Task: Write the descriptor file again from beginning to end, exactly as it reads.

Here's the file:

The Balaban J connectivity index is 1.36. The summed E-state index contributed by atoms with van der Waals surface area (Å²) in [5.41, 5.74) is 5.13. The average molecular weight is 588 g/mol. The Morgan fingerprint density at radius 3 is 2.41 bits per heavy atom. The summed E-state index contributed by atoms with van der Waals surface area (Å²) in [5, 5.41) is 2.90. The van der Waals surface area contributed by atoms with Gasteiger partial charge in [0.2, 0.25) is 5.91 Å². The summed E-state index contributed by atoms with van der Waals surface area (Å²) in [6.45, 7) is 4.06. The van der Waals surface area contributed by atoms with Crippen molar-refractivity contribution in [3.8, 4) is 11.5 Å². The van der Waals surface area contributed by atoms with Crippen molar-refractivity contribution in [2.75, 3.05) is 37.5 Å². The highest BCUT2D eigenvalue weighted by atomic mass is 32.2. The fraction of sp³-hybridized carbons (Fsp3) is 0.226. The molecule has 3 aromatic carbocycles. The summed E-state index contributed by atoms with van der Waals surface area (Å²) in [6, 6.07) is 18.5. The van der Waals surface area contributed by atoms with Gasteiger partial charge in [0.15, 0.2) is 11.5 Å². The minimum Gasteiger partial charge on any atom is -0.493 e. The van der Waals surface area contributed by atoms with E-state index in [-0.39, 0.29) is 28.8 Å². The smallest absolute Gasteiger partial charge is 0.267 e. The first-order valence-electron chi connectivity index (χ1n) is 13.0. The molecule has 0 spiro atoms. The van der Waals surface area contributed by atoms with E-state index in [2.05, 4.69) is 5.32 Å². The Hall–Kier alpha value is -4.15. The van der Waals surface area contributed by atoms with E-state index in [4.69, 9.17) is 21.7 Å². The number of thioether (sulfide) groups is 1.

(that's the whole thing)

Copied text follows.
The Balaban J connectivity index is 1.36. The summed E-state index contributed by atoms with van der Waals surface area (Å²) in [5.41, 5.74) is 5.13. The average molecular weight is 588 g/mol. The Morgan fingerprint density at radius 3 is 2.41 bits per heavy atom. The summed E-state index contributed by atoms with van der Waals surface area (Å²) in [5, 5.41) is 2.90. The van der Waals surface area contributed by atoms with Gasteiger partial charge in [0.2, 0.25) is 5.91 Å². The summed E-state index contributed by atoms with van der Waals surface area (Å²) in [6.45, 7) is 4.06. The van der Waals surface area contributed by atoms with Crippen molar-refractivity contribution in [3.8, 4) is 11.5 Å². The van der Waals surface area contributed by atoms with Crippen molar-refractivity contribution in [2.75, 3.05) is 37.5 Å². The highest BCUT2D eigenvalue weighted by atomic mass is 32.2. The fraction of sp³-hybridized carbons (Fsp3) is 0.226. The molecule has 3 aromatic carbocycles. The summed E-state index contributed by atoms with van der Waals surface area (Å²) in [6, 6.07) is 18.5. The van der Waals surface area contributed by atoms with Gasteiger partial charge in [0.15, 0.2) is 11.5 Å². The minimum Gasteiger partial charge on any atom is -0.493 e. The van der Waals surface area contributed by atoms with E-state index in [-0.39, 0.29) is 28.8 Å². The smallest absolute Gasteiger partial charge is 0.267 e. The first-order valence-electron chi connectivity index (χ1n) is 13.0. The molecule has 0 spiro atoms. The van der Waals surface area contributed by atoms with E-state index in [2.05, 4.69) is 5.32 Å². The Hall–Kier alpha value is -4.15. The van der Waals surface area contributed by atoms with E-state index in [4.69, 9.17) is 21.7 Å². The number of thioether (sulfide) groups is 1.